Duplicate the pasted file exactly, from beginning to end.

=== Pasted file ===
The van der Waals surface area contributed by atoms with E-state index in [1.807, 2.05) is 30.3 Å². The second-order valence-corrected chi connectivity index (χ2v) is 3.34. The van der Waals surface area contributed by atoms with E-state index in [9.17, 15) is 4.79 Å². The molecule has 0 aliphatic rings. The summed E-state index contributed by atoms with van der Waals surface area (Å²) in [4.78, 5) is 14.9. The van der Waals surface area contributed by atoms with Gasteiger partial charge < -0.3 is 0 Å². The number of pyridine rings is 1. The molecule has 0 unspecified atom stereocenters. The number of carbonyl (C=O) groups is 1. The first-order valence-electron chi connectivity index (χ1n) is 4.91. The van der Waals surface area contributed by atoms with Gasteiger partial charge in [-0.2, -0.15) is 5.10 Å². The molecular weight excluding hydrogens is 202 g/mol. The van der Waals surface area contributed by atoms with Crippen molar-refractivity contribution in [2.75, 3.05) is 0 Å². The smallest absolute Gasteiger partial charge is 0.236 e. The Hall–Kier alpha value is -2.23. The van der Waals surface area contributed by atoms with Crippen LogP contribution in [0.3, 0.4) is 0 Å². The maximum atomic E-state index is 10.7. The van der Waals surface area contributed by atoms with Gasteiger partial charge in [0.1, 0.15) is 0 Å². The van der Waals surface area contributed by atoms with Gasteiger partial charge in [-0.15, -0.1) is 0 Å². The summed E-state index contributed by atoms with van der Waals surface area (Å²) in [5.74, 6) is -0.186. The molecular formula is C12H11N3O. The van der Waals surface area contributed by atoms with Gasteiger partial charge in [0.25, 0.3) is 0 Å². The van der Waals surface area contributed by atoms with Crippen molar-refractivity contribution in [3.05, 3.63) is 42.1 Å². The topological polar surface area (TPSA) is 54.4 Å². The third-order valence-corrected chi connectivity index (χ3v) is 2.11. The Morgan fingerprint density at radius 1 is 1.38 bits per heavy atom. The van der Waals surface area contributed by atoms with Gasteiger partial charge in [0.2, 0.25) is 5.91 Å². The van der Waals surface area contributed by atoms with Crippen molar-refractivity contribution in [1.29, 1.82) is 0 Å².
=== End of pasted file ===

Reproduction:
The van der Waals surface area contributed by atoms with E-state index in [1.807, 2.05) is 30.3 Å². The second-order valence-corrected chi connectivity index (χ2v) is 3.34. The van der Waals surface area contributed by atoms with E-state index in [9.17, 15) is 4.79 Å². The molecule has 0 aliphatic rings. The summed E-state index contributed by atoms with van der Waals surface area (Å²) in [4.78, 5) is 14.9. The van der Waals surface area contributed by atoms with Gasteiger partial charge < -0.3 is 0 Å². The number of pyridine rings is 1. The molecule has 0 unspecified atom stereocenters. The number of carbonyl (C=O) groups is 1. The first-order valence-electron chi connectivity index (χ1n) is 4.91. The van der Waals surface area contributed by atoms with Gasteiger partial charge in [-0.2, -0.15) is 5.10 Å². The molecular weight excluding hydrogens is 202 g/mol. The van der Waals surface area contributed by atoms with Crippen molar-refractivity contribution in [2.75, 3.05) is 0 Å². The smallest absolute Gasteiger partial charge is 0.236 e. The Hall–Kier alpha value is -2.23. The van der Waals surface area contributed by atoms with Crippen LogP contribution in [0.3, 0.4) is 0 Å². The maximum atomic E-state index is 10.7. The van der Waals surface area contributed by atoms with Gasteiger partial charge in [0.1, 0.15) is 0 Å². The van der Waals surface area contributed by atoms with Gasteiger partial charge in [-0.15, -0.1) is 0 Å². The summed E-state index contributed by atoms with van der Waals surface area (Å²) in [5.74, 6) is -0.186. The molecular formula is C12H11N3O. The van der Waals surface area contributed by atoms with Gasteiger partial charge in [0.25, 0.3) is 0 Å². The van der Waals surface area contributed by atoms with Crippen molar-refractivity contribution in [3.05, 3.63) is 42.1 Å². The topological polar surface area (TPSA) is 54.4 Å². The third-order valence-corrected chi connectivity index (χ3v) is 2.11. The Morgan fingerprint density at radius 1 is 1.38 bits per heavy atom. The van der Waals surface area contributed by atoms with Gasteiger partial charge in [0.2, 0.25) is 5.91 Å². The van der Waals surface area contributed by atoms with Crippen molar-refractivity contribution in [1.29, 1.82) is 0 Å².